How Soon Can I Travel After Hip Replacement?

People frequently ask when they can travel after their hip replacement. The thing to remember is that it is typically not the hip that’s going to get in the way of the travel. The issue is that you are at a unique risk for things like blood clots or complications from surgery during the first six or eight weeks.

That’s why those first six or eight weeks are golden time. You should make sure that you’re dedicating that time to your recovery. Listen to your physical therapist and make sure that you are dealing with any other medical issues that might arise.

After six weeks, people can typically travel. We might recommend blood thinners for travel, for example, if you are planning to take intercontinental or transcontinental flights. This might be as simple as taking an aspirin, or we might suggest something more robust if you have a known history of blood clots.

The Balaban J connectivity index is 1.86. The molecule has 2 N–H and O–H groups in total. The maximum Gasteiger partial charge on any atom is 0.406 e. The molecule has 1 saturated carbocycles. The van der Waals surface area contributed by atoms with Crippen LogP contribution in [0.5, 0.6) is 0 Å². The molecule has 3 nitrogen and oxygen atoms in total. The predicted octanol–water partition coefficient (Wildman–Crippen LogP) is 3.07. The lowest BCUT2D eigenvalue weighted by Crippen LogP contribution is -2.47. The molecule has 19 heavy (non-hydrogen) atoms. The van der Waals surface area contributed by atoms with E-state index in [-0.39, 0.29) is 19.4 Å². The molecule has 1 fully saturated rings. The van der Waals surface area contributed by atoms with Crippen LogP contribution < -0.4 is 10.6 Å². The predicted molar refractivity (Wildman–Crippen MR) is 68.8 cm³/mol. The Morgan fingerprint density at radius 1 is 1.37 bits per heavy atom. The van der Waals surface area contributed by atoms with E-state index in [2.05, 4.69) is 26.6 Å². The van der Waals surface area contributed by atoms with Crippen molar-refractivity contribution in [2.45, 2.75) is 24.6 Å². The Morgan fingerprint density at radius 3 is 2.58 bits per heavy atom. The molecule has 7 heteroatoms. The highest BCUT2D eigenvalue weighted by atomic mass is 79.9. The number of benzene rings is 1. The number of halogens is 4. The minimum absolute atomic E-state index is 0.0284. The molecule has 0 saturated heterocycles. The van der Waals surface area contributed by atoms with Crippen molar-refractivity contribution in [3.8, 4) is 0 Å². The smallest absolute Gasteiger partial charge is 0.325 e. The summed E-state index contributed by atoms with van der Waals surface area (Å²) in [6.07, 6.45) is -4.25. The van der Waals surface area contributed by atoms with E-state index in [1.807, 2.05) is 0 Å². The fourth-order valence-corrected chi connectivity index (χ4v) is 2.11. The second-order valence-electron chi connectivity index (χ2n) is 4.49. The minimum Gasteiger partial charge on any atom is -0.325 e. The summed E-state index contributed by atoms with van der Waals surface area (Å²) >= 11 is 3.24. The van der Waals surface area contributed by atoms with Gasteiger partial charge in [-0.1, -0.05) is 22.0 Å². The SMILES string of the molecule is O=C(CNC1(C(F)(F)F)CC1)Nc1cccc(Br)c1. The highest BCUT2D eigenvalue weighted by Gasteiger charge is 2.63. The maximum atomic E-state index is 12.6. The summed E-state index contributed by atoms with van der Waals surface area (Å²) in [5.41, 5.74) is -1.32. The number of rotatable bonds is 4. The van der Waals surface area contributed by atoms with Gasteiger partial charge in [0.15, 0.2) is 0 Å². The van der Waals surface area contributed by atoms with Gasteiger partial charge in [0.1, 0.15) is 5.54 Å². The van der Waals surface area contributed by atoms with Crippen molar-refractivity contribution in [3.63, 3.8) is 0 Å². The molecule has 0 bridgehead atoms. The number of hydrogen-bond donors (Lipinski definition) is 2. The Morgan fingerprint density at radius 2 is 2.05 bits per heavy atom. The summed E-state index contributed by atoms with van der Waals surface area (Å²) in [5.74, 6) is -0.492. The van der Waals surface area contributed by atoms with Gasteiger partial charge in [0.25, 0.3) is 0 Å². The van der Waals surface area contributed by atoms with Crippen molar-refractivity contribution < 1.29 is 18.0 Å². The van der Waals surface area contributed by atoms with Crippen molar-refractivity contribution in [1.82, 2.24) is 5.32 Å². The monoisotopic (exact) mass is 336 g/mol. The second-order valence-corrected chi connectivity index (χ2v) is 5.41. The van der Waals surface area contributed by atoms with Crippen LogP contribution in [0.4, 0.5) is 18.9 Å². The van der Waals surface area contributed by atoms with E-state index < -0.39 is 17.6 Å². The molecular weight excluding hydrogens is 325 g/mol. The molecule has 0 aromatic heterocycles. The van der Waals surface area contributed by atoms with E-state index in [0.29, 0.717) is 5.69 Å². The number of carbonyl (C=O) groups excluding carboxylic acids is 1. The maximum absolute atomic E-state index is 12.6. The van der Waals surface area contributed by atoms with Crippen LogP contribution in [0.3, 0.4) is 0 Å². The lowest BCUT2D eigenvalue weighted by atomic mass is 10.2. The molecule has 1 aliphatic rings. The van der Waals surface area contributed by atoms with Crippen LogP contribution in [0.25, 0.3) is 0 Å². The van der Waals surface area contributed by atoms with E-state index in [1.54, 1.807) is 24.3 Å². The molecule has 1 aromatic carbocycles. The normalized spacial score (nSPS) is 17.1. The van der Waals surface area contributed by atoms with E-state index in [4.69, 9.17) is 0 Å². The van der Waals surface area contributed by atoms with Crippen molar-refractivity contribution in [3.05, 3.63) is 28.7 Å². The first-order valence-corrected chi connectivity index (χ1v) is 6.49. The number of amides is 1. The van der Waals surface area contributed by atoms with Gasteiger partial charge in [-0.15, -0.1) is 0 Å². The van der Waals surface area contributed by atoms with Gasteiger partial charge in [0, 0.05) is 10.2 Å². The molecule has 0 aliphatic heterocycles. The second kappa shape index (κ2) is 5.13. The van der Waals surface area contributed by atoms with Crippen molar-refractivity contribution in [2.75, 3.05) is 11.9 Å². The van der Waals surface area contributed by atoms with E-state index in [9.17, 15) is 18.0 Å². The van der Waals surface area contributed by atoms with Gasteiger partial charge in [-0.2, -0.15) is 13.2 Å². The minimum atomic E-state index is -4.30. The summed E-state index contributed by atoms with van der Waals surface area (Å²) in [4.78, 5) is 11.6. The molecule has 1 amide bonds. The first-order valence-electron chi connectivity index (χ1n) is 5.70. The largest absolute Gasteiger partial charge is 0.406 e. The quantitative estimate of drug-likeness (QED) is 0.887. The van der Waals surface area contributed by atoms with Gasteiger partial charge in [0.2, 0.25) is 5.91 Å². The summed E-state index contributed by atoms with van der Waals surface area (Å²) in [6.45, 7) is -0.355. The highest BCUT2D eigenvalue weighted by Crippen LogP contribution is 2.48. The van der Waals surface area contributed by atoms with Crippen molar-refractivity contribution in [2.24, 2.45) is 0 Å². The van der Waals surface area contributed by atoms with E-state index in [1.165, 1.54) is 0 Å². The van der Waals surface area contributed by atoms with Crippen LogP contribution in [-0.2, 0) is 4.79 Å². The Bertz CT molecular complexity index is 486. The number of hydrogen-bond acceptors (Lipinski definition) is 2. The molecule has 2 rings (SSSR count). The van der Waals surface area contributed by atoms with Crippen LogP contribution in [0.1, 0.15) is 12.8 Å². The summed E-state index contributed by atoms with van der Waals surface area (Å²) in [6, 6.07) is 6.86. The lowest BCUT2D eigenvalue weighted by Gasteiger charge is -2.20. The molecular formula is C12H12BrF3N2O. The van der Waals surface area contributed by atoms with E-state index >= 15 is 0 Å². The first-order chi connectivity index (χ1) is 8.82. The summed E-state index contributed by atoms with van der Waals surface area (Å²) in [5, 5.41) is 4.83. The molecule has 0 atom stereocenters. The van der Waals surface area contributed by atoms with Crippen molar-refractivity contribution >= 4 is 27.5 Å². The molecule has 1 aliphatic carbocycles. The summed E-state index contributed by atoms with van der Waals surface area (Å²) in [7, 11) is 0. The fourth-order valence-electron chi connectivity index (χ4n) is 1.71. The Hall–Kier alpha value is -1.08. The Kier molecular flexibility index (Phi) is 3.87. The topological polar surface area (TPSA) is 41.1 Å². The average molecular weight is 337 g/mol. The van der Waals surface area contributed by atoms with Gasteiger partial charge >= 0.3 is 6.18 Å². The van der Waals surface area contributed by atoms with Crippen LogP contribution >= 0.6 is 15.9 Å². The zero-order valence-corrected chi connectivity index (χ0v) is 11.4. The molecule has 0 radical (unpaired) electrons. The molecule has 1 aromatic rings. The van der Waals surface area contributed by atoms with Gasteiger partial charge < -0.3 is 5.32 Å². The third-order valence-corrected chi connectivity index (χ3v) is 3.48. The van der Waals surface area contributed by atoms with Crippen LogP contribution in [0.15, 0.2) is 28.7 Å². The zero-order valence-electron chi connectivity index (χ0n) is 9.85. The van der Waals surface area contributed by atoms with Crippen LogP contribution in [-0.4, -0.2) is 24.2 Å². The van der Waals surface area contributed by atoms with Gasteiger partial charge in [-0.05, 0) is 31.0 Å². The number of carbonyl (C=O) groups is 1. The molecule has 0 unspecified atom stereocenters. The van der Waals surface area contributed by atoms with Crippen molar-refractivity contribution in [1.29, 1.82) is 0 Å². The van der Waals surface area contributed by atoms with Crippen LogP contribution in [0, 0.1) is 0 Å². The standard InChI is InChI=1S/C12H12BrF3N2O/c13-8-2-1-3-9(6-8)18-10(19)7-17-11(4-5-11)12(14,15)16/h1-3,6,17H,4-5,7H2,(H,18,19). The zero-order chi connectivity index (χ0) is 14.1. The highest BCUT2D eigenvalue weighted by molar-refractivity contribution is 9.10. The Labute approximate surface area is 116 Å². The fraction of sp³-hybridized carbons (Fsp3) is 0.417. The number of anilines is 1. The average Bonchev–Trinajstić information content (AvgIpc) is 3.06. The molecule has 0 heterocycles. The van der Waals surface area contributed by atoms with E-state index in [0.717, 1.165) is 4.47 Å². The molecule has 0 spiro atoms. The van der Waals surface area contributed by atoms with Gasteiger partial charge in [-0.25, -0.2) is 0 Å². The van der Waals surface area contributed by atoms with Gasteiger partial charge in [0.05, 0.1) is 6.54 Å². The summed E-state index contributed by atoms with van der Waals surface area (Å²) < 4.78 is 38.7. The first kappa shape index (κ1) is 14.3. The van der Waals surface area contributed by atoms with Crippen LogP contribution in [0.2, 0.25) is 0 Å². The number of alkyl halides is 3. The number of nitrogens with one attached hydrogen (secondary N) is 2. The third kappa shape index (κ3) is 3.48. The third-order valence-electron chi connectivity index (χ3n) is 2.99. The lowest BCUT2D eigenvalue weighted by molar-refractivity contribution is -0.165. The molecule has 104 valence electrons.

We highly recommend that you discuss any travel plans with your surgeon prior to scheduling surgery.

Nicholas Mast MD is a board-certified orthopedic surgeon specializing in conditions of the hip and pelvis.

Trained in pelvic and acetabular trauma and reconstruction by some of the best in the field, his treatments range from non-replacement options for the management of hip osteoarthritis to complex revision surgeries and hip preservation techniques including periacetabular osteotomy.

He is the most experienced surgeon in the region in the use of the anterior approach for hip replacement and regularly uses this minimally invasive, fast recovery anterior approach to treat a wide variety of hip conditions.